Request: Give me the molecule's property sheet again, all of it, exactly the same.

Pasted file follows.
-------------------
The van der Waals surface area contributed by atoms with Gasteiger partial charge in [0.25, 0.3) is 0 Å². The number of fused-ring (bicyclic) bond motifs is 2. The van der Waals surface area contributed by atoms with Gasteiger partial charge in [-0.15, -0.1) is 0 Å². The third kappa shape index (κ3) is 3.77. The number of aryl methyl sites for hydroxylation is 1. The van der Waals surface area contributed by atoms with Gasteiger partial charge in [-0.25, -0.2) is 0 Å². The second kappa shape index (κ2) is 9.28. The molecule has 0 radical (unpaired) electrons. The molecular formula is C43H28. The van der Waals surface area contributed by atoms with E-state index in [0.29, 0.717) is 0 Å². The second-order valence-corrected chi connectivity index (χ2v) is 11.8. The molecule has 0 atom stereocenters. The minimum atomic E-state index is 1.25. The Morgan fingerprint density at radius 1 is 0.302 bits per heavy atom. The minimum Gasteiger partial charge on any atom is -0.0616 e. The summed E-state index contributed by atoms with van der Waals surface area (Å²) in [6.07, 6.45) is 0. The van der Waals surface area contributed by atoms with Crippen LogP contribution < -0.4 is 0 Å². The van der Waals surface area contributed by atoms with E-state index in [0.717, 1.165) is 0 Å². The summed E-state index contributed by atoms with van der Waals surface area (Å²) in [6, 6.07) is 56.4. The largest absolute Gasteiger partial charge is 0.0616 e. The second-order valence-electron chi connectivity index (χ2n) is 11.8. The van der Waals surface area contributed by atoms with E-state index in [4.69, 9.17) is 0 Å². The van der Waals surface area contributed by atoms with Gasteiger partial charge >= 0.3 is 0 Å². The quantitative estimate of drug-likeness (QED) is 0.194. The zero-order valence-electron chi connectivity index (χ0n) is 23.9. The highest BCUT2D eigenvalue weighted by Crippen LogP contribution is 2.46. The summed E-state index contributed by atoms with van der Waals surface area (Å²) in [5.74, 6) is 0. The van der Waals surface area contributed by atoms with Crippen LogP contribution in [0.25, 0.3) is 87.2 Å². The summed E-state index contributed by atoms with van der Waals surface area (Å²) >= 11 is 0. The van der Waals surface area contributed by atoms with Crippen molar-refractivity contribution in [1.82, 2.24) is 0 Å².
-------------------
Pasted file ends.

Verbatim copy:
The van der Waals surface area contributed by atoms with Gasteiger partial charge in [0.25, 0.3) is 0 Å². The number of fused-ring (bicyclic) bond motifs is 2. The van der Waals surface area contributed by atoms with Gasteiger partial charge in [-0.15, -0.1) is 0 Å². The third kappa shape index (κ3) is 3.77. The number of aryl methyl sites for hydroxylation is 1. The van der Waals surface area contributed by atoms with Gasteiger partial charge in [-0.25, -0.2) is 0 Å². The second kappa shape index (κ2) is 9.28. The molecule has 0 radical (unpaired) electrons. The molecular formula is C43H28. The van der Waals surface area contributed by atoms with E-state index in [0.29, 0.717) is 0 Å². The second-order valence-corrected chi connectivity index (χ2v) is 11.8. The molecule has 0 atom stereocenters. The minimum atomic E-state index is 1.25. The Morgan fingerprint density at radius 1 is 0.302 bits per heavy atom. The minimum Gasteiger partial charge on any atom is -0.0616 e. The summed E-state index contributed by atoms with van der Waals surface area (Å²) in [6.07, 6.45) is 0. The van der Waals surface area contributed by atoms with Crippen LogP contribution < -0.4 is 0 Å². The van der Waals surface area contributed by atoms with E-state index in [0.717, 1.165) is 0 Å². The summed E-state index contributed by atoms with van der Waals surface area (Å²) in [6, 6.07) is 56.4. The largest absolute Gasteiger partial charge is 0.0616 e. The second-order valence-electron chi connectivity index (χ2n) is 11.8. The van der Waals surface area contributed by atoms with E-state index in [4.69, 9.17) is 0 Å². The van der Waals surface area contributed by atoms with Gasteiger partial charge >= 0.3 is 0 Å². The quantitative estimate of drug-likeness (QED) is 0.194. The zero-order valence-electron chi connectivity index (χ0n) is 23.9. The highest BCUT2D eigenvalue weighted by Crippen LogP contribution is 2.46. The summed E-state index contributed by atoms with van der Waals surface area (Å²) in [5.74, 6) is 0. The van der Waals surface area contributed by atoms with Crippen LogP contribution in [0.25, 0.3) is 87.2 Å². The summed E-state index contributed by atoms with van der Waals surface area (Å²) >= 11 is 0. The van der Waals surface area contributed by atoms with Crippen molar-refractivity contribution in [1.82, 2.24) is 0 Å².